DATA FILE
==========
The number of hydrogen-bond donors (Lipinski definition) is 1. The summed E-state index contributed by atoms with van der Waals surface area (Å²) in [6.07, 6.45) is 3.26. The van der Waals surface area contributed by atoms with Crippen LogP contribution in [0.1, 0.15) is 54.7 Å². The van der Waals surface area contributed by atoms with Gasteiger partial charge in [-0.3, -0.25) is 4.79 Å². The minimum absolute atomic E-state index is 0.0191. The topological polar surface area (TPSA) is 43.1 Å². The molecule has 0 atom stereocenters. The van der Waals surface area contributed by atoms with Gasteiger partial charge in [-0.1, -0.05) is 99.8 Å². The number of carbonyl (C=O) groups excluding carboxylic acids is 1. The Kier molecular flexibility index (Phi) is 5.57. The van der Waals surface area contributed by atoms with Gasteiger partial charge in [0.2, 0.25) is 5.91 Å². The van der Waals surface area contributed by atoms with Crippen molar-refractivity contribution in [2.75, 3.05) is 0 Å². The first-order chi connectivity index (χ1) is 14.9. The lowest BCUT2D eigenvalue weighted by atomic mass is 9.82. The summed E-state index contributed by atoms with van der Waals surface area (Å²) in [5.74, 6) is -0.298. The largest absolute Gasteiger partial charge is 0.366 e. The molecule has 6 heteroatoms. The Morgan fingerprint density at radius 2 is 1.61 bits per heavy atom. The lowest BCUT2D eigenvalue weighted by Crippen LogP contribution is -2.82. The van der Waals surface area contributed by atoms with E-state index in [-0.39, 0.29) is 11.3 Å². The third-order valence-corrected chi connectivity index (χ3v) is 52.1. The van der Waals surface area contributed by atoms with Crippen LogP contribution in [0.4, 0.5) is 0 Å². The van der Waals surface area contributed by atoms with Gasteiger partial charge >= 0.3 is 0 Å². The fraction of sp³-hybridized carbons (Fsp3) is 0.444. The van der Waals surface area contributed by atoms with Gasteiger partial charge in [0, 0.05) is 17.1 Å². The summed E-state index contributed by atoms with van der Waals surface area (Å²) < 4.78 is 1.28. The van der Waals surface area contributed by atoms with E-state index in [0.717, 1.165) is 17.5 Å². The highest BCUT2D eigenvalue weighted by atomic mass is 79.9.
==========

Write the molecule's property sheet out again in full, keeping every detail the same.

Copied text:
The number of hydrogen-bond donors (Lipinski definition) is 1. The summed E-state index contributed by atoms with van der Waals surface area (Å²) in [6.07, 6.45) is 3.26. The van der Waals surface area contributed by atoms with Crippen LogP contribution in [0.1, 0.15) is 54.7 Å². The van der Waals surface area contributed by atoms with Gasteiger partial charge in [-0.3, -0.25) is 4.79 Å². The minimum absolute atomic E-state index is 0.0191. The topological polar surface area (TPSA) is 43.1 Å². The molecule has 0 atom stereocenters. The van der Waals surface area contributed by atoms with Gasteiger partial charge in [-0.1, -0.05) is 99.8 Å². The number of carbonyl (C=O) groups excluding carboxylic acids is 1. The Kier molecular flexibility index (Phi) is 5.57. The van der Waals surface area contributed by atoms with Gasteiger partial charge in [0.2, 0.25) is 5.91 Å². The van der Waals surface area contributed by atoms with Crippen molar-refractivity contribution in [2.75, 3.05) is 0 Å². The first-order chi connectivity index (χ1) is 14.9. The lowest BCUT2D eigenvalue weighted by atomic mass is 9.82. The summed E-state index contributed by atoms with van der Waals surface area (Å²) in [5.74, 6) is -0.298. The largest absolute Gasteiger partial charge is 0.366 e. The molecule has 6 heteroatoms. The Morgan fingerprint density at radius 2 is 1.61 bits per heavy atom. The lowest BCUT2D eigenvalue weighted by Crippen LogP contribution is -2.82. The van der Waals surface area contributed by atoms with E-state index in [-0.39, 0.29) is 11.3 Å². The third-order valence-corrected chi connectivity index (χ3v) is 52.1. The van der Waals surface area contributed by atoms with Crippen LogP contribution in [0.4, 0.5) is 0 Å². The van der Waals surface area contributed by atoms with Gasteiger partial charge >= 0.3 is 0 Å². The fraction of sp³-hybridized carbons (Fsp3) is 0.444. The van der Waals surface area contributed by atoms with Gasteiger partial charge in [0, 0.05) is 17.1 Å². The summed E-state index contributed by atoms with van der Waals surface area (Å²) < 4.78 is 1.28. The van der Waals surface area contributed by atoms with E-state index in [0.717, 1.165) is 17.5 Å². The highest BCUT2D eigenvalue weighted by atomic mass is 79.9.